Mississippi Gov. Haley Barbour tells NPR's All Things Considered today that he was "shocked" to discover three weeks ago that the Coast Guard had no way to effectively coordinate hundreds of vessels deployed to fight the Gulf oil spill.
The Coast Guard, he said "... did not know where they were, did not have any system to identify them on the water, to tell where they were, had no method to communicate with many of them."
Barbour also said when Mississippi saw the number of skimmers allotted it, state officials realized it wouldn't be close to enough. They ordered 23 more to be built and expect delivery any day, he said.
"We believe that the early estimation of the number of skimmers needed was way below the fact," the governor told host Melissa Block. "The federal government, Unified Command, BP, whomever. The number of skimmers, it is clearly insufficient."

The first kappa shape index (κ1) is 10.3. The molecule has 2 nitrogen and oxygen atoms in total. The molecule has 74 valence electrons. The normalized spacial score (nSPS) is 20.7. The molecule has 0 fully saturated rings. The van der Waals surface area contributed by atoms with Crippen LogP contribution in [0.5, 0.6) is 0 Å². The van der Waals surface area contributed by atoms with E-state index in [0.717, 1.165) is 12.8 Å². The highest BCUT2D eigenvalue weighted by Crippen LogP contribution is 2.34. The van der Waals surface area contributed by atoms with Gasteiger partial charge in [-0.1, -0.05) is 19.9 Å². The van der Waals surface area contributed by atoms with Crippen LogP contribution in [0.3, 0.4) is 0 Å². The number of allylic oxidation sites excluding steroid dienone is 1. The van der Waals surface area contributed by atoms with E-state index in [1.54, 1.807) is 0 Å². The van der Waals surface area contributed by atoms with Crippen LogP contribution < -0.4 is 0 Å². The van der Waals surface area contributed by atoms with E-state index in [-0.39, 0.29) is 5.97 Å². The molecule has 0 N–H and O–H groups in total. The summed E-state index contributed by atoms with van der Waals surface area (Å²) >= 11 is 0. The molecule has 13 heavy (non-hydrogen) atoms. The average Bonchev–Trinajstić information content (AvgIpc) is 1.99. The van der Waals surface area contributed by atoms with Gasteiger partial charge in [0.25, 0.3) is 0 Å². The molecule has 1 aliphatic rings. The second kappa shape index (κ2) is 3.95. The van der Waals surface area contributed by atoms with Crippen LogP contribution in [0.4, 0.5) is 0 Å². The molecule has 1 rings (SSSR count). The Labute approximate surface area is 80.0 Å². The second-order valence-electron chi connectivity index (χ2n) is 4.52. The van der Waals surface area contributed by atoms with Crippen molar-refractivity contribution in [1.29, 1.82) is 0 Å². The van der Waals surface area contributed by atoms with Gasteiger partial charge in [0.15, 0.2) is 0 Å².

When asked whether the Deepwater Horizon disaster challenges the governor's "small government, less regulation" ethos, Barbour said the market system is working.
"If there had been somebody from MMS [Minerals Management Service] on the well to make sure they had done it the way it should have been done, well, maybe that would have made a difference," he said.
"But I think right now every oil company in the world says 'I don't want to pay $100 million a day to cut corners on drilling a well.' And, I believe that's where the market system works. No one has more to lose on this well than BP."